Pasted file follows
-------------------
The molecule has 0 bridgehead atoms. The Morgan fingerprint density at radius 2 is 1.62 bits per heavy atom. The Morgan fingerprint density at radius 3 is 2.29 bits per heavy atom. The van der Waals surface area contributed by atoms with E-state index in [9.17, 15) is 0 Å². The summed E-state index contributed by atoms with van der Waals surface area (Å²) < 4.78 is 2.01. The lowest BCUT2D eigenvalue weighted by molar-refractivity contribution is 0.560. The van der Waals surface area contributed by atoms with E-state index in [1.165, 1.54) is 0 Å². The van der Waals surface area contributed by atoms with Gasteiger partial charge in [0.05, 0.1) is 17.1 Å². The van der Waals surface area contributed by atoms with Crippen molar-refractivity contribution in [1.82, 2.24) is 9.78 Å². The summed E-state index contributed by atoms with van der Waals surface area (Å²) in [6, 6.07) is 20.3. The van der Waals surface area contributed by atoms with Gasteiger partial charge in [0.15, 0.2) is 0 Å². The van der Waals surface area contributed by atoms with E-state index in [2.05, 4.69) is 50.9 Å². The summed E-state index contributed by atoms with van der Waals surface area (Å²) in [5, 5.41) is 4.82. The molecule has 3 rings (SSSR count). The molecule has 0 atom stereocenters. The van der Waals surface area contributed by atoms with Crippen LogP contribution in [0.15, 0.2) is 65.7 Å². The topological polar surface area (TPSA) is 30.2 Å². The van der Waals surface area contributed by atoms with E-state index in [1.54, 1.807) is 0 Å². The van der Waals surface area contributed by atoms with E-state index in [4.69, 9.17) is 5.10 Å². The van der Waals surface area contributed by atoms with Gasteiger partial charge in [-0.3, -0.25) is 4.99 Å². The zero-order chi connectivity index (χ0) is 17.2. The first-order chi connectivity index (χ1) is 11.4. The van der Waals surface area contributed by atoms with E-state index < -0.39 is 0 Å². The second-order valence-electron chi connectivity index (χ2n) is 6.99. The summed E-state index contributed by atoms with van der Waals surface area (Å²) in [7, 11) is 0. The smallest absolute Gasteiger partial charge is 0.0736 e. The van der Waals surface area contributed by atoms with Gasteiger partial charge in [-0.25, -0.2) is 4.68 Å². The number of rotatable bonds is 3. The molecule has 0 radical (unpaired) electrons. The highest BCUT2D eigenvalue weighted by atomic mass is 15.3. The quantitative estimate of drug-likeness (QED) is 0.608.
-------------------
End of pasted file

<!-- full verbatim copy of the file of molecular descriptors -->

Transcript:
The molecule has 0 bridgehead atoms. The Morgan fingerprint density at radius 2 is 1.62 bits per heavy atom. The Morgan fingerprint density at radius 3 is 2.29 bits per heavy atom. The van der Waals surface area contributed by atoms with E-state index in [9.17, 15) is 0 Å². The summed E-state index contributed by atoms with van der Waals surface area (Å²) < 4.78 is 2.01. The lowest BCUT2D eigenvalue weighted by molar-refractivity contribution is 0.560. The van der Waals surface area contributed by atoms with E-state index in [1.165, 1.54) is 0 Å². The van der Waals surface area contributed by atoms with Gasteiger partial charge in [0.05, 0.1) is 17.1 Å². The van der Waals surface area contributed by atoms with Crippen molar-refractivity contribution in [1.82, 2.24) is 9.78 Å². The summed E-state index contributed by atoms with van der Waals surface area (Å²) in [6, 6.07) is 20.3. The van der Waals surface area contributed by atoms with Gasteiger partial charge in [0.15, 0.2) is 0 Å². The van der Waals surface area contributed by atoms with E-state index in [2.05, 4.69) is 50.9 Å². The summed E-state index contributed by atoms with van der Waals surface area (Å²) in [5, 5.41) is 4.82. The molecule has 3 rings (SSSR count). The molecule has 0 atom stereocenters. The van der Waals surface area contributed by atoms with Crippen LogP contribution in [0.15, 0.2) is 65.7 Å². The topological polar surface area (TPSA) is 30.2 Å². The van der Waals surface area contributed by atoms with E-state index in [1.54, 1.807) is 0 Å². The van der Waals surface area contributed by atoms with E-state index in [4.69, 9.17) is 5.10 Å². The van der Waals surface area contributed by atoms with Gasteiger partial charge in [-0.3, -0.25) is 4.99 Å². The zero-order chi connectivity index (χ0) is 17.2. The first-order chi connectivity index (χ1) is 11.4. The van der Waals surface area contributed by atoms with E-state index < -0.39 is 0 Å². The second-order valence-electron chi connectivity index (χ2n) is 6.99. The summed E-state index contributed by atoms with van der Waals surface area (Å²) in [7, 11) is 0. The smallest absolute Gasteiger partial charge is 0.0736 e. The van der Waals surface area contributed by atoms with Gasteiger partial charge in [-0.25, -0.2) is 4.68 Å². The number of rotatable bonds is 3. The molecule has 0 radical (unpaired) electrons. The highest BCUT2D eigenvalue weighted by atomic mass is 15.3. The quantitative estimate of drug-likeness (QED) is 0.608.